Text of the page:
Plumbiferous Media

Shame, Shame – Dr. Dog

Apr 11th 2010
No Comments
respond
trackback
Shame, Shame - Dr. DogDr. Dog
Shame, Shame
Score: 78








Psych-rock band Dr. Dog released their sixth album, Shame, Shame on the 6th. With Shame, Shame, Dr. Dog takes the classic-rock stylings that have defined its music and develops them into a more unique style, creating an album that is often if not always successful.

Dr. Dog’s Toby Leaman and Scott McMicken, who share lead vocal duties on Shame, Shame (as well as on most of Dr. Dog’s previous work), stick with a specific classic-rock vocal style through the album – but they know what they’re doing. Both prove themselves experts at evoking the 60s vibe the band exudes, not just in their tone, but in the little things – bits of emphasis and bits of tone, like the strained, genuine way “Was it a dream? / I wouldn’t know” is sung on “Station.” The band also uses harmony to great effect, creating a rich vocal element to the tracks where it appears. However, as a result of the band’s focus on a certain vocal style, the less-engaging tracks can get a bit tiresome by the end, which only compounds as it happens on subsequent tracks.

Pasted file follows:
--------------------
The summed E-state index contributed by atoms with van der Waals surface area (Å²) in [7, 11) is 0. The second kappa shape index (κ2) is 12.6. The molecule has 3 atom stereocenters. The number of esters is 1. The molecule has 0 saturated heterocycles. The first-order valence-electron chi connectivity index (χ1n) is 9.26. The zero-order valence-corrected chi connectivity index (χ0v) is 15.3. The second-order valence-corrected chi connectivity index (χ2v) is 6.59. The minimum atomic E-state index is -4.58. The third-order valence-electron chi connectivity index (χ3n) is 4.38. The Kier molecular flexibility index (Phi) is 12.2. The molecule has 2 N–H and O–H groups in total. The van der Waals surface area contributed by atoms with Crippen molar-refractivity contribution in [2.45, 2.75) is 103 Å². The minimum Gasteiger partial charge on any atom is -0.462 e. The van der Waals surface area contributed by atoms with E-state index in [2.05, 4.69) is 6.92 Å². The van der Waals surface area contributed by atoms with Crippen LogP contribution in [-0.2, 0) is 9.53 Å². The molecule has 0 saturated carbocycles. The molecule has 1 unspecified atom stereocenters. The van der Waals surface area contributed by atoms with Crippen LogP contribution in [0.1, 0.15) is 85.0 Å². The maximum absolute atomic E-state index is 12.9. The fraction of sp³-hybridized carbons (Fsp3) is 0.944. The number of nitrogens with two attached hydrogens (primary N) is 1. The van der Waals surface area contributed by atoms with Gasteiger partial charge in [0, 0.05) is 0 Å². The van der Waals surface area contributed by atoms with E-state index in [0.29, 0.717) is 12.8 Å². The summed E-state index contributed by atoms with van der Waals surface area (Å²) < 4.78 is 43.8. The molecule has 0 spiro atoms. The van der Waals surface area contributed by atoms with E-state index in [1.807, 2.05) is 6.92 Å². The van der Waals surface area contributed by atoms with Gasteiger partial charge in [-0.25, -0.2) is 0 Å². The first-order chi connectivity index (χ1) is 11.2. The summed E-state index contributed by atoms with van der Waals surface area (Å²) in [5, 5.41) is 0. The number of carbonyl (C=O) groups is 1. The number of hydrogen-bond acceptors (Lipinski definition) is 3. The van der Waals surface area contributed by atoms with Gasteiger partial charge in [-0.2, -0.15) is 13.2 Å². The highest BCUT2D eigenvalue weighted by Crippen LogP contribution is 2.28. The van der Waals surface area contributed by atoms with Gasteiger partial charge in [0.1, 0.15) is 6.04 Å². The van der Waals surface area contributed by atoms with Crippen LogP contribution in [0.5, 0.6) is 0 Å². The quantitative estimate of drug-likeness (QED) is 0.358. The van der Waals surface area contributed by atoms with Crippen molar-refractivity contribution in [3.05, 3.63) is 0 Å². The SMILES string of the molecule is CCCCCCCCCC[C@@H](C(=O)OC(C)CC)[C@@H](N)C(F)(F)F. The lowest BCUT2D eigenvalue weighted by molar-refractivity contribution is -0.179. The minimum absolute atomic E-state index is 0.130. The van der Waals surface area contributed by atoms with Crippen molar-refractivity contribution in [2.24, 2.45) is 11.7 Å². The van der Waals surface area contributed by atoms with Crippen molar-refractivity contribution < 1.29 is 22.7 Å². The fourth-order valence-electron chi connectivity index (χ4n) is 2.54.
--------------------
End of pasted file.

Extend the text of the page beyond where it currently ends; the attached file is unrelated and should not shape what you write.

Dr. Dog largely eschews complex lyrics in favor of the conversational: “I can’t just sit around and wait / Sit around and wait for you / Nah, just another cup of coffee / I’ll sit around and wait for you.” While this at some points lessens the weight of the music, when, on better tracks and combined with Dr. Dog’s light tone, it works surprisingly well, and so the likes of “Later” (the source of said waiting) remain interesting throughout.

Dr. Dog uses fairly simple instrumentals, combined with a slight lo-fi aesthetic that helps to distinguish their sound while aiding the band’s goal of building their own sort of music. Strong percussion is combined with guitar and keyboard, both of which do a good job matching the tone of the vocals, allowing the music to flow as the band seems to have intended. Occasional issues crop up with tracks that go on just a bit too long, such that they cease to be much more but repetitive, but when most tracks work well (at least for the majority of their length), this is generally excusable.

Though Shame, Shame suffers from occasional lacks of diversity, Dr. Dog generally uses the combination of its various influences and its own creativity well. At its best, Shame, Shame is an interesting album, fitting quite well into the musical mold Dr. Dog has prepared for it. At its worst, the album lapses into repetition and occasionally begins to lull the listener to sleep – but, as it never gets any worse than that, Shame, Shame remains generally strong.


This post is tagged ,

Leave a Reply